The studies on the recto and verso of this sheet served as the models for two paintings, part of a series of eight illustrating the life of Saint Anthony of Padua, executed by Flaminio Floriani (active 17th Century) for the Basilica of Santa Maria Gloriosa dei Frari in Venice (M. Hochmann, in Santa Maria Gloriosa dei Frari: Immagini di Devozione, Spazi della Fede, Padua, 2015, pl. 83). The paintings are briefly described by Zanetti who notes that the 'beautiful' series of eight paintings hangs above the main door, where they remain today even though four of the paintings have now been partially shaped to make room for a monumental tomb (A.M. Zanetti, Della pittura veneziana e delle opere pubbliche de' veneziani maestri, libri V, Venice, 1771, p. 262, [sopra la porta maggiore otto bei quadri con azioni di Sant' Antonio di Padua']). The little known Floriani was registered as an independent master in the guild of Venetian painters in 1603/4. Probably because of the Tintorettesque quality of his paintings, he is thought to have been a follower and possibly a pupil, of Domenico's father Jacopo Tintoretto (1518/19-1594).
The drawing on the recto of this sheet shows the Miracle of the Irascible Son. A young man cut's off his leg in a fit of remorse (seen in the left background) after kicking his mother (seen in the far background). Miraculously, Saint Anthony healed the young man's leg in front of a crowd of spectator's, as is shown in the foreground. The story of The Miracle of the Speaking Babe, shown on the verso, tells the story of a jealous marquis of the house of Este who accuses his wife of infidelity. Convinced that her baby is not his, the marquis presents it to a judge who is unable to find in favour of one party or the other. At that moment Saint Anthony of Padua's miracle takes place and the baby declares that his mother is innocent and that the marquis is indeed his true father. Both stories were also painted by Titian (circa 1488/90-1576) in 1510-11 in a series of frescoes on Saint Anthony's life in the Scuola del Santo in Padua (H.E. Wethey, The Paintings of Titian: I: Religious Paintings, Aberdeen and Edinburgh, 1969, I, nos. 93-4, Plates 139-40 and 142-3). Although they differ in composition from the present drawings, Domenico Tintoretto might have known the frescoes and possibly been inspired by them.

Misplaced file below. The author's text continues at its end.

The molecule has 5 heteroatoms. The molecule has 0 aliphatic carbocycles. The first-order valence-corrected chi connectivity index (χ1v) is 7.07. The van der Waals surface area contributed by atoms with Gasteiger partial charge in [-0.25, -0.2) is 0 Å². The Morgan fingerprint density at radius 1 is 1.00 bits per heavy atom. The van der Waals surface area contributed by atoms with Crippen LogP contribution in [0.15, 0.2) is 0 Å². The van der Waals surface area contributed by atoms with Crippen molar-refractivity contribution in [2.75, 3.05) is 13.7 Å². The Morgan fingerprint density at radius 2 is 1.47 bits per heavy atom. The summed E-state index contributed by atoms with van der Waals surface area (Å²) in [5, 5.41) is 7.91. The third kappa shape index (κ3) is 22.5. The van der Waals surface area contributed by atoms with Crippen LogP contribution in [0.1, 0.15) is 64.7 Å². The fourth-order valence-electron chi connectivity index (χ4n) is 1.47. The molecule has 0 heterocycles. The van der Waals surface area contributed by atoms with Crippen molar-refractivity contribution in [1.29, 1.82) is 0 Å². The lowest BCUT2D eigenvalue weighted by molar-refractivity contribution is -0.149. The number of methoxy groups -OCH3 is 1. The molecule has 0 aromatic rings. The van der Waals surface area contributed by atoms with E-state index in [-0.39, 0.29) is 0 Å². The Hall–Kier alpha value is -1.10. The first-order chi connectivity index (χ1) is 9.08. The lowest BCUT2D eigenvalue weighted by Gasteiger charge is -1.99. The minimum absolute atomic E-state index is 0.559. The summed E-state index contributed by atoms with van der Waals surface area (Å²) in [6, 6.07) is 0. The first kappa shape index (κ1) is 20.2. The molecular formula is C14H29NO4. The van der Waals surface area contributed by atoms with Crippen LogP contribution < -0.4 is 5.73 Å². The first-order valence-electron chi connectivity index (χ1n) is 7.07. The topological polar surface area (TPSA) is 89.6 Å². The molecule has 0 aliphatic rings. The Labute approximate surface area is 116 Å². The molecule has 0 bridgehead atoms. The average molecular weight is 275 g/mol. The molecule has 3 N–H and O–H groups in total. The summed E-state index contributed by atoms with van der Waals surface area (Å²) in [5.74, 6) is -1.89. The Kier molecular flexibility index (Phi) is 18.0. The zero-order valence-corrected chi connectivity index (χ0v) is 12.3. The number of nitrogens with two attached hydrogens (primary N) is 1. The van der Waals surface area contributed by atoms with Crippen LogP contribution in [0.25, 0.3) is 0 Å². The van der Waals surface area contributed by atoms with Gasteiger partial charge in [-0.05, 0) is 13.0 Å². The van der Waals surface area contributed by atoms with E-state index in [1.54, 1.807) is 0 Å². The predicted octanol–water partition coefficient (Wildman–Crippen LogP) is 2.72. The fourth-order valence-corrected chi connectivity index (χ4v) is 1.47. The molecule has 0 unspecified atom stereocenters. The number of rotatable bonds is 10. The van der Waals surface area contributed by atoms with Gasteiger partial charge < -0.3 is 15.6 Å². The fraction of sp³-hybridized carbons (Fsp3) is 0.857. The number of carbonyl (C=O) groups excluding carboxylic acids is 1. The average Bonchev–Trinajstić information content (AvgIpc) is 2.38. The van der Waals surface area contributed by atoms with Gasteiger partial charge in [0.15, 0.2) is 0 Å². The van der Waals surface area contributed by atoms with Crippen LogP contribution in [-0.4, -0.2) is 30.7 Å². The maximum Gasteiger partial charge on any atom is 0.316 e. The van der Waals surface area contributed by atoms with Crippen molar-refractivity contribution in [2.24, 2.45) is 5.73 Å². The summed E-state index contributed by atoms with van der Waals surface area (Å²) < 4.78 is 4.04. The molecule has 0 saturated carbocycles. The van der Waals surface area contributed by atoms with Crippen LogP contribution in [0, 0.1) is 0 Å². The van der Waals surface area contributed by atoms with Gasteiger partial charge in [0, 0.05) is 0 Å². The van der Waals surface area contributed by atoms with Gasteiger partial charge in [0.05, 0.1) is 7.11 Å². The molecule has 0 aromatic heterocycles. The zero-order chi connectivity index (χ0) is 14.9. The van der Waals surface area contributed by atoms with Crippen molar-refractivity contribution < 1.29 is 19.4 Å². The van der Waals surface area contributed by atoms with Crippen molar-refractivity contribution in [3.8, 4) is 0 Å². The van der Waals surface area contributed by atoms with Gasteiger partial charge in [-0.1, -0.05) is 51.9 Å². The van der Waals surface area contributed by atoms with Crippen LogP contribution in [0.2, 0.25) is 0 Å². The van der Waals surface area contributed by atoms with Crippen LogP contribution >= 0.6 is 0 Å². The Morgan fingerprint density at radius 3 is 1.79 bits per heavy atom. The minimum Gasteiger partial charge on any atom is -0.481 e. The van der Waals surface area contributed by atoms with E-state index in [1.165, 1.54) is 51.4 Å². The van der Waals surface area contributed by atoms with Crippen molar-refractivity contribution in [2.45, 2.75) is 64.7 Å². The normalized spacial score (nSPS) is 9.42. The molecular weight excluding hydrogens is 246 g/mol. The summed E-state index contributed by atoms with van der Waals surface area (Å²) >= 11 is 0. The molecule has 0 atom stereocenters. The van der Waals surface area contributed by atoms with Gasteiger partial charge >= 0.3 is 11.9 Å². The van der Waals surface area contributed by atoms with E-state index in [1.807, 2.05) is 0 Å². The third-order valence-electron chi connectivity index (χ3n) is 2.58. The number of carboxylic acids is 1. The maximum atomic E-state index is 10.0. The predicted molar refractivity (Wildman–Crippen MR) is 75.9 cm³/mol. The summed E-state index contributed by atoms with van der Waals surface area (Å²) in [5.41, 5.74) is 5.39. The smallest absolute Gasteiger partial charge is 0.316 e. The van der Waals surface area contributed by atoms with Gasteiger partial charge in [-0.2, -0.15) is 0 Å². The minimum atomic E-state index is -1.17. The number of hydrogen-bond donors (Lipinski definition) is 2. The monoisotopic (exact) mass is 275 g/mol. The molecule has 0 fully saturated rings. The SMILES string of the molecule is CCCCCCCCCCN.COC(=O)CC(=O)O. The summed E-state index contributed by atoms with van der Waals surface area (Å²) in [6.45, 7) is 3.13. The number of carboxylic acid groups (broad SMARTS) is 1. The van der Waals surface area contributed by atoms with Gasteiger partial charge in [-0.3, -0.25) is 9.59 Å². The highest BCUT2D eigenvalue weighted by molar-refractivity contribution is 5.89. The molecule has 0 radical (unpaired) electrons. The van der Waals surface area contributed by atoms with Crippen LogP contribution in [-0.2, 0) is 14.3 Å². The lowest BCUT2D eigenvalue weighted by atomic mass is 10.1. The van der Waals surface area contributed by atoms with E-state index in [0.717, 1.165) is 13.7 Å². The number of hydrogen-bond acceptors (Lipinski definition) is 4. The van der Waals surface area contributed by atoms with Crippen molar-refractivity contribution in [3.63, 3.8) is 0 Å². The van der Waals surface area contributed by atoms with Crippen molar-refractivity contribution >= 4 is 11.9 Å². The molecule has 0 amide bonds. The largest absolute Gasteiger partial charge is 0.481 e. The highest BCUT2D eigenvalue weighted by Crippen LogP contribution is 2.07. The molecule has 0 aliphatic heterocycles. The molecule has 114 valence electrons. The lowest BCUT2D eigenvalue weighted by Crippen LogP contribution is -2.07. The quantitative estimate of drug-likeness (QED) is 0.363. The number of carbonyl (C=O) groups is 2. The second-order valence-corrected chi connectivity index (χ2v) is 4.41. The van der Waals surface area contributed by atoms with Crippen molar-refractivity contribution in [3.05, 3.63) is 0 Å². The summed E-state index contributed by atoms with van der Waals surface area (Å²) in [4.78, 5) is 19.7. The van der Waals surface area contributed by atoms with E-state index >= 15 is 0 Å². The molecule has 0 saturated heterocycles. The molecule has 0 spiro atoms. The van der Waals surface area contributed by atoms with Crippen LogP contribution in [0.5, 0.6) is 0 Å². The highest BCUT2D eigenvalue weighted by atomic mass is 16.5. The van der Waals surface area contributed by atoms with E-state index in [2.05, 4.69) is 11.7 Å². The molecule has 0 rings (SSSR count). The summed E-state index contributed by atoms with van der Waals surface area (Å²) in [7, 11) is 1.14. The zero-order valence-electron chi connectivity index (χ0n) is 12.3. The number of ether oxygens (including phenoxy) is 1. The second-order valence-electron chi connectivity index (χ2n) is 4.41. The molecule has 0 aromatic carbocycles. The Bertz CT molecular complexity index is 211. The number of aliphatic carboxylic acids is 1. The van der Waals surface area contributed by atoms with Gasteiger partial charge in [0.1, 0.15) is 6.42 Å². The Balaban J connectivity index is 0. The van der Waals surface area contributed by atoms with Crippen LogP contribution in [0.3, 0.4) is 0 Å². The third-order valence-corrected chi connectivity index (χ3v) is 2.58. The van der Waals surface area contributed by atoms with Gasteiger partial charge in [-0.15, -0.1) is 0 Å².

The present drawings are stylistically close to a group of about 90 drawings (of which about 80 are oil studies) which were bound in a 17th Century album until they were acquired by the British Museum in 1907 when the album was broken up (Inv. 1907,0717.1 to 90; H. Tietze and E. Tietze-Conrat, The Drawings of the Venetian Painters in the 15th and 16th Centuries, New York, 1970, no. 1526). Like the present drawings, a large number of the sketches from this group are squared and quite a number of the compositions have been connected to known paintings, while some of them are only known through Ridolfi and others are now lost.
We are grateful to Prof. Bert Meijer his assistance with this catalogue entry.